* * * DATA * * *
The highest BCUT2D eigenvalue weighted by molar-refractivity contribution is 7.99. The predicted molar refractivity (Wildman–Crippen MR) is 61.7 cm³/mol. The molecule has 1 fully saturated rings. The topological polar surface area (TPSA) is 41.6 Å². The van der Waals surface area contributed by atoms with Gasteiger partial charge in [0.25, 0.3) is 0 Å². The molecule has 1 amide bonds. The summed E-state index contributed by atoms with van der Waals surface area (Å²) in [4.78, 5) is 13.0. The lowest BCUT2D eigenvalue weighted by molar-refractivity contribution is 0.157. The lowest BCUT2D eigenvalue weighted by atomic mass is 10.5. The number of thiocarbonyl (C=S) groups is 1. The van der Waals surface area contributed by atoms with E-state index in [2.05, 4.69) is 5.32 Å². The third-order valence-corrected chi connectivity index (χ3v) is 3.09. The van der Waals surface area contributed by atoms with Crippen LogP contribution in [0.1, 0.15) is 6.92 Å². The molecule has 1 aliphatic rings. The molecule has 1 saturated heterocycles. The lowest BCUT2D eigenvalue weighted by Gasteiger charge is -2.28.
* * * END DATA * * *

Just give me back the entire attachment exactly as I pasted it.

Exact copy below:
The highest BCUT2D eigenvalue weighted by molar-refractivity contribution is 7.99. The predicted molar refractivity (Wildman–Crippen MR) is 61.7 cm³/mol. The molecule has 1 fully saturated rings. The topological polar surface area (TPSA) is 41.6 Å². The van der Waals surface area contributed by atoms with Gasteiger partial charge in [0.25, 0.3) is 0 Å². The molecule has 1 amide bonds. The summed E-state index contributed by atoms with van der Waals surface area (Å²) in [4.78, 5) is 13.0. The lowest BCUT2D eigenvalue weighted by molar-refractivity contribution is 0.157. The lowest BCUT2D eigenvalue weighted by atomic mass is 10.5. The number of thiocarbonyl (C=S) groups is 1. The van der Waals surface area contributed by atoms with E-state index in [2.05, 4.69) is 5.32 Å². The third-order valence-corrected chi connectivity index (χ3v) is 3.09. The van der Waals surface area contributed by atoms with Crippen LogP contribution in [0.1, 0.15) is 6.92 Å². The molecule has 1 aliphatic rings. The molecule has 1 saturated heterocycles. The lowest BCUT2D eigenvalue weighted by Gasteiger charge is -2.28.